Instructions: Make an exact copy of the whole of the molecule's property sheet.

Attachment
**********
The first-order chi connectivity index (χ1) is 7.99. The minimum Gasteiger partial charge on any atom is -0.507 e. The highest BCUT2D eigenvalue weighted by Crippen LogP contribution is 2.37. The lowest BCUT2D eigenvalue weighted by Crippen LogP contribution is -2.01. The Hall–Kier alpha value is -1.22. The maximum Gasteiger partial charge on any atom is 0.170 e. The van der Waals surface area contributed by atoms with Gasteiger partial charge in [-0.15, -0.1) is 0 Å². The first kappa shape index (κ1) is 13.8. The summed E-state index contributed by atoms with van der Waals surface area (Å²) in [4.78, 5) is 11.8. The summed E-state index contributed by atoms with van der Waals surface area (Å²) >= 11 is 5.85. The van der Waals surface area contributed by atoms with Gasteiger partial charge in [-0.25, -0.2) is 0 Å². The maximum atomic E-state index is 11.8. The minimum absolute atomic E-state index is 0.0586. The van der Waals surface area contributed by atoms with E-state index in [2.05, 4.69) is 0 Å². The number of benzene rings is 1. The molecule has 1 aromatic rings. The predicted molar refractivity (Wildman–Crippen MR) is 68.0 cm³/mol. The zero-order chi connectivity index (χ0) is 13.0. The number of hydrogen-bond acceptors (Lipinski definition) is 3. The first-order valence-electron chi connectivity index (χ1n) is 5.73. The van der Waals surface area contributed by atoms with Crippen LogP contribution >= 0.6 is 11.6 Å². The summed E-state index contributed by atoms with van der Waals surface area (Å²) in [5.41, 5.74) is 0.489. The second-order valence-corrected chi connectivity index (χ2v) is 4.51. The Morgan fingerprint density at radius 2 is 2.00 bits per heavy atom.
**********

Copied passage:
The first-order chi connectivity index (χ1) is 7.99. The minimum Gasteiger partial charge on any atom is -0.507 e. The highest BCUT2D eigenvalue weighted by Crippen LogP contribution is 2.37. The lowest BCUT2D eigenvalue weighted by Crippen LogP contribution is -2.01. The Hall–Kier alpha value is -1.22. The maximum Gasteiger partial charge on any atom is 0.170 e. The van der Waals surface area contributed by atoms with Gasteiger partial charge in [-0.15, -0.1) is 0 Å². The first kappa shape index (κ1) is 13.8. The summed E-state index contributed by atoms with van der Waals surface area (Å²) in [4.78, 5) is 11.8. The summed E-state index contributed by atoms with van der Waals surface area (Å²) >= 11 is 5.85. The van der Waals surface area contributed by atoms with Gasteiger partial charge in [-0.25, -0.2) is 0 Å². The maximum atomic E-state index is 11.8. The minimum absolute atomic E-state index is 0.0586. The van der Waals surface area contributed by atoms with E-state index in [2.05, 4.69) is 0 Å². The number of benzene rings is 1. The molecule has 1 aromatic rings. The predicted molar refractivity (Wildman–Crippen MR) is 68.0 cm³/mol. The zero-order chi connectivity index (χ0) is 13.0. The number of hydrogen-bond acceptors (Lipinski definition) is 3. The first-order valence-electron chi connectivity index (χ1n) is 5.73. The van der Waals surface area contributed by atoms with Crippen LogP contribution >= 0.6 is 11.6 Å². The summed E-state index contributed by atoms with van der Waals surface area (Å²) in [5.41, 5.74) is 0.489. The second-order valence-corrected chi connectivity index (χ2v) is 4.51. The Morgan fingerprint density at radius 2 is 2.00 bits per heavy atom.